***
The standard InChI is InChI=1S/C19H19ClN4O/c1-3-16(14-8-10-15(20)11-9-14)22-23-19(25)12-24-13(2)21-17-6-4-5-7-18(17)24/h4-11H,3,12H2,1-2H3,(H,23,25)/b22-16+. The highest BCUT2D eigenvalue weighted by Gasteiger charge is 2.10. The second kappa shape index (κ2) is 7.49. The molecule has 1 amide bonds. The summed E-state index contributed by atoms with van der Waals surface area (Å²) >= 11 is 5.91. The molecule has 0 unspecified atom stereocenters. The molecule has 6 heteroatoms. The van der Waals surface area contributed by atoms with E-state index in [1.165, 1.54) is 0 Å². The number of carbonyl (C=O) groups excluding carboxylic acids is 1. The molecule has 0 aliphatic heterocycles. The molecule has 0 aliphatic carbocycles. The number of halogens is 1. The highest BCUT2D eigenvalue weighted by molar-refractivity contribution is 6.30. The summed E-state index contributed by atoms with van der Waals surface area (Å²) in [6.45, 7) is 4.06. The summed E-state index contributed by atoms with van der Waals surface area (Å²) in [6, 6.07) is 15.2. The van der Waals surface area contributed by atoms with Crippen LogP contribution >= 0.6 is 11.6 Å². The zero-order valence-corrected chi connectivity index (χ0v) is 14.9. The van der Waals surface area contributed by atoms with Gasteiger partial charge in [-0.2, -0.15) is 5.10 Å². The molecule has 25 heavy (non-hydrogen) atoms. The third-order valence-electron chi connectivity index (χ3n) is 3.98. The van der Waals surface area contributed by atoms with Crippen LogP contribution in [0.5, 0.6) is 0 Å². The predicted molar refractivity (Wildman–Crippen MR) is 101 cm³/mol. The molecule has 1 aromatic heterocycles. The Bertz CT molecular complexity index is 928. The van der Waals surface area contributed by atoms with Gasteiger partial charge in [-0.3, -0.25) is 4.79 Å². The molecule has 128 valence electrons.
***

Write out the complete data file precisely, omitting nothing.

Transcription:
The standard InChI is InChI=1S/C19H19ClN4O/c1-3-16(14-8-10-15(20)11-9-14)22-23-19(25)12-24-13(2)21-17-6-4-5-7-18(17)24/h4-11H,3,12H2,1-2H3,(H,23,25)/b22-16+. The highest BCUT2D eigenvalue weighted by Gasteiger charge is 2.10. The second kappa shape index (κ2) is 7.49. The molecule has 1 amide bonds. The summed E-state index contributed by atoms with van der Waals surface area (Å²) >= 11 is 5.91. The molecule has 0 unspecified atom stereocenters. The molecule has 6 heteroatoms. The van der Waals surface area contributed by atoms with E-state index in [1.165, 1.54) is 0 Å². The number of carbonyl (C=O) groups excluding carboxylic acids is 1. The molecule has 0 aliphatic heterocycles. The molecule has 0 aliphatic carbocycles. The number of halogens is 1. The highest BCUT2D eigenvalue weighted by molar-refractivity contribution is 6.30. The summed E-state index contributed by atoms with van der Waals surface area (Å²) in [6.45, 7) is 4.06. The summed E-state index contributed by atoms with van der Waals surface area (Å²) in [6, 6.07) is 15.2. The van der Waals surface area contributed by atoms with Crippen LogP contribution >= 0.6 is 11.6 Å². The zero-order valence-corrected chi connectivity index (χ0v) is 14.9. The van der Waals surface area contributed by atoms with Gasteiger partial charge in [-0.2, -0.15) is 5.10 Å². The molecule has 25 heavy (non-hydrogen) atoms. The third-order valence-electron chi connectivity index (χ3n) is 3.98. The van der Waals surface area contributed by atoms with Crippen LogP contribution in [0.5, 0.6) is 0 Å². The predicted molar refractivity (Wildman–Crippen MR) is 101 cm³/mol. The molecule has 1 aromatic heterocycles. The Bertz CT molecular complexity index is 928. The van der Waals surface area contributed by atoms with Gasteiger partial charge in [-0.3, -0.25) is 4.79 Å². The molecule has 128 valence electrons.